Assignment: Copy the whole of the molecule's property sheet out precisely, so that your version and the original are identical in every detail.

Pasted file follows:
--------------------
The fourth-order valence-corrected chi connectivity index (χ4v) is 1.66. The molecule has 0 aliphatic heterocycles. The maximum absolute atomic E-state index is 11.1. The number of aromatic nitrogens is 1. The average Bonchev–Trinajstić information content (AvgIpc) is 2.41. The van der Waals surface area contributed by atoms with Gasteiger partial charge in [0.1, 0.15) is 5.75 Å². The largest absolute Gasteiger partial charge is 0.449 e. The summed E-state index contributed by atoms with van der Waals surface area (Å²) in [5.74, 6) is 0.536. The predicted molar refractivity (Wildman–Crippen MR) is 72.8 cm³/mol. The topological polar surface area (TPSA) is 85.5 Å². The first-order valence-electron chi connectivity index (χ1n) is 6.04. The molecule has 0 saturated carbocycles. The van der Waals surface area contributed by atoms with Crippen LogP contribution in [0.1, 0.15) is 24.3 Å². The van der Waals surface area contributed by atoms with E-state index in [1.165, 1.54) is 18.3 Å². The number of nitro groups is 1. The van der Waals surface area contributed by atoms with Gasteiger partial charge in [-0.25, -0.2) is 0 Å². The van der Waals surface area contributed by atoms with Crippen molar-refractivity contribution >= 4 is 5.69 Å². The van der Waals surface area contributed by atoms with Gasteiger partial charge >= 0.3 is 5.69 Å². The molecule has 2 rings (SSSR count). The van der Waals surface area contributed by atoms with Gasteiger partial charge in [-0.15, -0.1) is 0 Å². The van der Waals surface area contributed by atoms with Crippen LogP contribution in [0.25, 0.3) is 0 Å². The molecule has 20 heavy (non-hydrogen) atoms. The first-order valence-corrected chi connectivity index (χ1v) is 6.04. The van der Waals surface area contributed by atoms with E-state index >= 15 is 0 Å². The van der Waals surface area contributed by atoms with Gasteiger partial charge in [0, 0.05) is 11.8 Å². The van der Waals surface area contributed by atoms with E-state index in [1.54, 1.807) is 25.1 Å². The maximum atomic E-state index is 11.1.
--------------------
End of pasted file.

The fourth-order valence-corrected chi connectivity index (χ4v) is 1.66. The molecule has 0 aliphatic heterocycles. The maximum absolute atomic E-state index is 11.1. The number of aromatic nitrogens is 1. The average Bonchev–Trinajstić information content (AvgIpc) is 2.41. The van der Waals surface area contributed by atoms with Gasteiger partial charge in [0.1, 0.15) is 5.75 Å². The largest absolute Gasteiger partial charge is 0.449 e. The summed E-state index contributed by atoms with van der Waals surface area (Å²) in [5.74, 6) is 0.536. The predicted molar refractivity (Wildman–Crippen MR) is 72.8 cm³/mol. The topological polar surface area (TPSA) is 85.5 Å². The first-order valence-electron chi connectivity index (χ1n) is 6.04. The molecule has 0 saturated carbocycles. The van der Waals surface area contributed by atoms with Crippen LogP contribution in [0.1, 0.15) is 24.3 Å². The van der Waals surface area contributed by atoms with E-state index in [1.165, 1.54) is 18.3 Å². The number of nitro groups is 1. The van der Waals surface area contributed by atoms with Gasteiger partial charge in [-0.25, -0.2) is 0 Å². The van der Waals surface area contributed by atoms with Crippen molar-refractivity contribution >= 4 is 5.69 Å². The van der Waals surface area contributed by atoms with Gasteiger partial charge >= 0.3 is 5.69 Å². The molecule has 2 rings (SSSR count). The van der Waals surface area contributed by atoms with Gasteiger partial charge in [-0.15, -0.1) is 0 Å². The van der Waals surface area contributed by atoms with Crippen LogP contribution in [0.25, 0.3) is 0 Å². The molecule has 20 heavy (non-hydrogen) atoms. The first-order valence-corrected chi connectivity index (χ1v) is 6.04. The van der Waals surface area contributed by atoms with E-state index >= 15 is 0 Å². The van der Waals surface area contributed by atoms with Gasteiger partial charge in [0, 0.05) is 11.8 Å². The van der Waals surface area contributed by atoms with E-state index in [1.54, 1.807) is 25.1 Å². The maximum atomic E-state index is 11.1.